- On Sunday, Portland hit 112 degrees, and Seattle reached 104. A rare heat dome was to blame.
- There is no timetable for how long a heat dome can last.
- Heat domes have occurred more frequently as global temperatures have increased over the years.
Much of the Pacific Northwest is currently experiencing some of the highest temperatures in the region’s history.
Portland reached 112 degrees on Sunday, the city’s highest temperature since the National Weather Service started keeping records in 1940. And Seattle hit a record high of 104 degrees the same evening, according to the National Weather Service.
It got so hot on Sunday that the U.S. Olympic track and field trials in Eugene, Oregon had to be postponed until 8:30 p.m. PT.
So why is the Pacific Northwest dealing with extreme temperatures right now? It’s because of a heat dome.
What is a heat dome?
No, there is no invisible dome over the United States. But a heat dome occurs when there is “a strong change (or gradient) in ocean temperatures from west to east in the tropical Pacific Ocean during the preceding winter,” according to the National Ocean Service.
The warm air coming from the west part of the Pacific Ocean then gets trapped in the jet stream as it approaches land. When that hot air arrives over land, the atmosphere traps the hot air as if a lid was put on it. Winds can move the heat dome around, which is why it can also be referred to as a heat wave.
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How long does a heat dome last?
There is no timetable for how long a heat dome can last, but things won’t immediately cool down in much of the Pacific Northwest. Forecasts have inland areas such as Spokane, Washington and Boise, Idaho reaching triple-digit temperatures for the rest of the week. The National Weather Service’s excessive heat warning is in effect until 11 p.m. PT on Thursday.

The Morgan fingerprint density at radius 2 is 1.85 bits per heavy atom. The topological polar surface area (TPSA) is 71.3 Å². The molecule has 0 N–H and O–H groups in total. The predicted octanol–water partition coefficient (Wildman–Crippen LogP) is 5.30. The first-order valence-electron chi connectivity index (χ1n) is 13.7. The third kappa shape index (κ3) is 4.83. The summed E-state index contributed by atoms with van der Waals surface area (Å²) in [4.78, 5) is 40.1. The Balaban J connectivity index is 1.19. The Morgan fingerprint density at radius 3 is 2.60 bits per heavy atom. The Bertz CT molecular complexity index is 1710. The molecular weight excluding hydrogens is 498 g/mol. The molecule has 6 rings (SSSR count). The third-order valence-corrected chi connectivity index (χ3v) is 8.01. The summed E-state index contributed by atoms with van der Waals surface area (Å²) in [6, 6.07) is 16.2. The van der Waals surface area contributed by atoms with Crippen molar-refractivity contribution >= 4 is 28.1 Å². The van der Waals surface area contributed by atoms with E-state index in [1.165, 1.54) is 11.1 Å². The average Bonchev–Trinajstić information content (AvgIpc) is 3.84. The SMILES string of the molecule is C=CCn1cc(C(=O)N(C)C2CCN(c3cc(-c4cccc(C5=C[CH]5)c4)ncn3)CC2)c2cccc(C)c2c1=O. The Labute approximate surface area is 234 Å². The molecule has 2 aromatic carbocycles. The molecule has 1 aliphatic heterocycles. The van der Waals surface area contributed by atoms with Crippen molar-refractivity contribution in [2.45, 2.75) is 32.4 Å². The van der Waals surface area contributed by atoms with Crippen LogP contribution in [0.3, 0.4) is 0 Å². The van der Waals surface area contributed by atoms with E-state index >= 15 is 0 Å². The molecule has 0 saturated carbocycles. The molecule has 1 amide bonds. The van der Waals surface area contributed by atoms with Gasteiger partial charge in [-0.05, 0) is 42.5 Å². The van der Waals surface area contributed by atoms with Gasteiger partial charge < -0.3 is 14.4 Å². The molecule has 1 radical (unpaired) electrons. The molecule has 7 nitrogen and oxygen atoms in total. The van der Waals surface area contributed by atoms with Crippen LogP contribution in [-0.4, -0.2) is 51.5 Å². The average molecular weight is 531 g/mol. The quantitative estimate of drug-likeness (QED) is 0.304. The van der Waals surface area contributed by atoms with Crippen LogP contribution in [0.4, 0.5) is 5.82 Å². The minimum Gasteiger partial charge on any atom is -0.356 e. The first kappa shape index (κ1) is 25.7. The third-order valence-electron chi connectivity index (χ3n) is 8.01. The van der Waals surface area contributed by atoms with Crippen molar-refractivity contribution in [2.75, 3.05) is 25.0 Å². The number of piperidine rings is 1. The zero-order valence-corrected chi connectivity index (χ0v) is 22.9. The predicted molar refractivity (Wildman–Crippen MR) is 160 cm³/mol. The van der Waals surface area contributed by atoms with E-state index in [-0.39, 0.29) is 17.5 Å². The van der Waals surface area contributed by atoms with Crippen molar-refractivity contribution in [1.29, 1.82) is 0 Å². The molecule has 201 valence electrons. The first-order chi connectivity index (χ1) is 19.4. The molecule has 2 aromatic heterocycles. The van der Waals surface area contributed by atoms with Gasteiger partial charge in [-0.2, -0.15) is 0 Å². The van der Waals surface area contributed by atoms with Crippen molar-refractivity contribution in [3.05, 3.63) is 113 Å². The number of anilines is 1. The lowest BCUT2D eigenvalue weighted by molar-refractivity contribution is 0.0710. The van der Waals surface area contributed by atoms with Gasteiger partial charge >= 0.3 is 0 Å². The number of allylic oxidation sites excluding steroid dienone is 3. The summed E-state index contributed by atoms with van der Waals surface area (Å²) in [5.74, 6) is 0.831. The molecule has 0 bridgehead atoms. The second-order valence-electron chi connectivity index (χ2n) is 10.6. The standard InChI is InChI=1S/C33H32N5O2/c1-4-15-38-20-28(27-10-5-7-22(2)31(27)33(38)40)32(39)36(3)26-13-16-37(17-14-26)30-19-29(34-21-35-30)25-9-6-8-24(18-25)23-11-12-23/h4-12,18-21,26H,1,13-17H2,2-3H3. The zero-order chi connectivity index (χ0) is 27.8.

How rare is a heat dome?
Heat domes have occurred more frequently as global temperatures have increased over the years. However, this specific heat dome is one of the rarest.
Jeff Berardelli, a CBS News meteorologist, tweeted on Sunday the chances of experiencing this heat wave is a 1 in 10,000 chance.
Does global warming play a role?
Climate change has seen temperatures rise across the planet, and the increased frequency of heat domes is a product of that.
“Global warming is greatly increasing the odds of experiencing unprecedented heat extremes,” said Daniel Swain, a climate scientist at UCLA, in a recent blog.
It won’t be the last time we see temperatures rise in the United States this year either. A three-month projection done by the National Weather Service for July-September shows much of the country will experience higher temperatures, with the most extreme highs occurring in the Northeast.
Follow Jordan Mendoza on Twitter: @jord_mendoza.